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Wood sculpture, 'Ga Redfish'

Item # 48921
Currently out of stock

Sleek sese wood and richly textured aluminum repoussé come to life as a fish. Carved by hand, this elegant sculpture is designed by Anna Yawson. She names it Chiley – a local name among the Ga people for a type of redfish. Made in West Africa.
  • 5.5" H x 12.6" W x 1.6" D
  • Weight: 1.0 lb
  • Sese wood and aluminum
  • Offered in partnership with NOVICA, in association with National Geographic.

Ships directly from our partner office in West Africa. Please allow 14 to 30 days for delivery. This item is not available for express shipping and cannot be delivered to PO Boxes or APO/FPO.

This item ships from a third party and may be excluded from certain promotions. Please see the Current Promotions page for details.

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Artisan: Anna Yawson

Artisan Anna Yawson "The skill to design is inborn. I can create sketches of styles for fabric before sending them to the seamstress and I'm also particular about details on every dress sewn for me.

"I was born on December 10 in Accra, the capital of Ghana. I am a jovial person. I try to make the people who come close to me happy. I like dancing and having fun.

"I got the opportunity to work as an art vendor. During that time, I visited several art workshops and observed carvers busy at work. Because of my love for design, I took particular interest in the way products were designed in wood. I also took keen interest in the final pieces. When my employers noticed my ability to identify the slightest differences in products, I was promoted to quality control personnel for the company.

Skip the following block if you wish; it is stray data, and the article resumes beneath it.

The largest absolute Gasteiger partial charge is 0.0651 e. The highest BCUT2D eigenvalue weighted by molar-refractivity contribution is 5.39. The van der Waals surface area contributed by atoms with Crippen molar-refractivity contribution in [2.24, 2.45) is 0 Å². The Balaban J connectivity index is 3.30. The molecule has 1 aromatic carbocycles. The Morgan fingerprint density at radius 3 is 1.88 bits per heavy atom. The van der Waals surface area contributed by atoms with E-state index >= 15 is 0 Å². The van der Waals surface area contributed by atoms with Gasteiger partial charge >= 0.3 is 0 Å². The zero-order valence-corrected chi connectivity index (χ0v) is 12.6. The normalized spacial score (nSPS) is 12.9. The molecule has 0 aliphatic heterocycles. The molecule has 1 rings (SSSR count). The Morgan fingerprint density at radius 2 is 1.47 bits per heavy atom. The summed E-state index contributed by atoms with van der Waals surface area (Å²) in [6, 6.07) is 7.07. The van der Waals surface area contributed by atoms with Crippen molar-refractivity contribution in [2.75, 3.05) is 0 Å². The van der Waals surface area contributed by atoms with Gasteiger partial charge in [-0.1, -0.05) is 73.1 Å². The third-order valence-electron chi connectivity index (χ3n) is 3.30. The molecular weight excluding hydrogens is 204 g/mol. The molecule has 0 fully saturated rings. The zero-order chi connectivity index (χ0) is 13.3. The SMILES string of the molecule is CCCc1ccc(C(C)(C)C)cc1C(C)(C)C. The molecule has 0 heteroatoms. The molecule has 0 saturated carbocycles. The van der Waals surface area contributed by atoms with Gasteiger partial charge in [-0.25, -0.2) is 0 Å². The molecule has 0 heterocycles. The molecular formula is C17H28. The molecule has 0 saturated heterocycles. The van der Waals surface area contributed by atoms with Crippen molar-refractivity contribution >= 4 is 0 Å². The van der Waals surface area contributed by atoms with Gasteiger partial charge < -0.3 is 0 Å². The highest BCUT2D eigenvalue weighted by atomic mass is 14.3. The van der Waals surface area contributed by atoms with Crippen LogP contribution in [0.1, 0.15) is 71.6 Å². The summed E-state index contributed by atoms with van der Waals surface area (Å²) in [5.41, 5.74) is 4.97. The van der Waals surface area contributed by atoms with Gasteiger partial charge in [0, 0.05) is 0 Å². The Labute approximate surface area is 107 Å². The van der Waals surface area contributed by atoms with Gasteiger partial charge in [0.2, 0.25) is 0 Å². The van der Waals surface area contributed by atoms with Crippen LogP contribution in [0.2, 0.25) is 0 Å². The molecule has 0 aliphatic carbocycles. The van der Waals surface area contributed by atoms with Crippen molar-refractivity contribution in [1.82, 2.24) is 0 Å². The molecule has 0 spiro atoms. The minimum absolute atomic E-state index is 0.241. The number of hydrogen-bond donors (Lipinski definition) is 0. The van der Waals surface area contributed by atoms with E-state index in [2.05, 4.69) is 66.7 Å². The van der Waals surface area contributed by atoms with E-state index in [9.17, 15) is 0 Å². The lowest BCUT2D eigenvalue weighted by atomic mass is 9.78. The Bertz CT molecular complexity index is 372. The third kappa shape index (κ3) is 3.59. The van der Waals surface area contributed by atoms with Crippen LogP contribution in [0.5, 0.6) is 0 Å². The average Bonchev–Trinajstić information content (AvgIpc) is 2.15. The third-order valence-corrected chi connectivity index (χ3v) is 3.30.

"When this company finally left the country, I had developed an interest in arts and crafts, and was encouraged to attend an export school. After completion of the course, I sought out several carvers to collaborate with me. I'd sketch the designs on paper, then sit close to them as they did the carving. I also learned to nail the aluminum on the wood. Working with my hands was so interesting!

"One thing I have come to love about carving is that there is no waste of wood. Every small piece of wood can be used to create small creatures. It gives me so much joy to see finished designs being admired, and my design work helps me pay for my children's education.

"When I first got involved with carving, some of the carvers ran away with the money intended to purchase wood for designs. It was not easy at all. I learn a lot from those experiences, and learned how to negotiate with the carvers. Paying them promptly for their help encouraged the carvers to give me their best efforts. They also spread the news about my faithful dealings with them, so I don't struggle when I need more carvers to assist me. These were lessons I learned the hard way.

"I have trained two people and I also work with three experienced designers. At the moment, I provide jobs for ten artisans. It is my dream to increase in sales and be able to expand my workshop."

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